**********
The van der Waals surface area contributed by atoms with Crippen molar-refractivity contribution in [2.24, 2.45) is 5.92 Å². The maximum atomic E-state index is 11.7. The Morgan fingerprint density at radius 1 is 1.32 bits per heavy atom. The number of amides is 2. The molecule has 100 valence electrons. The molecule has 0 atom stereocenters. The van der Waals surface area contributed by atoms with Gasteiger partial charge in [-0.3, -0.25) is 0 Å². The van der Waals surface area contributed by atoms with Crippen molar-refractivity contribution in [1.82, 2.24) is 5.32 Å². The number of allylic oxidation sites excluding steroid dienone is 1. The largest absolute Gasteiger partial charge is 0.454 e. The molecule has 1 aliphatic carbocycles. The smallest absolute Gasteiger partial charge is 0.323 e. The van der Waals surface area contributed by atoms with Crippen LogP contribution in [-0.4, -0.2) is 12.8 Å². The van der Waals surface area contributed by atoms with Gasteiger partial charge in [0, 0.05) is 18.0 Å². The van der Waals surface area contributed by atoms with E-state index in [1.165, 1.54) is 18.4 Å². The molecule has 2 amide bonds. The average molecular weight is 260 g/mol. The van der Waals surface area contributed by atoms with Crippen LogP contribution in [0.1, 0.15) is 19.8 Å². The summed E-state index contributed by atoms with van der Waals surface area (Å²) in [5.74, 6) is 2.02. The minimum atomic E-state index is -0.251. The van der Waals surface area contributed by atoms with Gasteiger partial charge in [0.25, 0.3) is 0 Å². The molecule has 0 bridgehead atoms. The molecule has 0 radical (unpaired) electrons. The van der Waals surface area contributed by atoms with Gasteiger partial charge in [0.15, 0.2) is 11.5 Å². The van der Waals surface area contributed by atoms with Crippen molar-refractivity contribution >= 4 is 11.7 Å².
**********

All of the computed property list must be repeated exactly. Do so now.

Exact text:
The van der Waals surface area contributed by atoms with Crippen molar-refractivity contribution in [2.24, 2.45) is 5.92 Å². The maximum atomic E-state index is 11.7. The Morgan fingerprint density at radius 1 is 1.32 bits per heavy atom. The number of amides is 2. The molecule has 100 valence electrons. The molecule has 0 atom stereocenters. The van der Waals surface area contributed by atoms with Gasteiger partial charge in [-0.3, -0.25) is 0 Å². The van der Waals surface area contributed by atoms with Crippen molar-refractivity contribution in [1.82, 2.24) is 5.32 Å². The number of allylic oxidation sites excluding steroid dienone is 1. The largest absolute Gasteiger partial charge is 0.454 e. The molecule has 1 aliphatic carbocycles. The smallest absolute Gasteiger partial charge is 0.323 e. The van der Waals surface area contributed by atoms with Crippen LogP contribution in [-0.4, -0.2) is 12.8 Å². The van der Waals surface area contributed by atoms with Gasteiger partial charge in [0, 0.05) is 18.0 Å². The van der Waals surface area contributed by atoms with E-state index in [1.165, 1.54) is 18.4 Å². The molecule has 2 amide bonds. The average molecular weight is 260 g/mol. The van der Waals surface area contributed by atoms with Crippen LogP contribution in [0.1, 0.15) is 19.8 Å². The summed E-state index contributed by atoms with van der Waals surface area (Å²) in [5.74, 6) is 2.02. The minimum atomic E-state index is -0.251. The van der Waals surface area contributed by atoms with Gasteiger partial charge in [0.25, 0.3) is 0 Å². The molecule has 0 bridgehead atoms. The molecule has 0 radical (unpaired) electrons. The van der Waals surface area contributed by atoms with Gasteiger partial charge in [0.15, 0.2) is 11.5 Å². The van der Waals surface area contributed by atoms with Crippen molar-refractivity contribution >= 4 is 11.7 Å².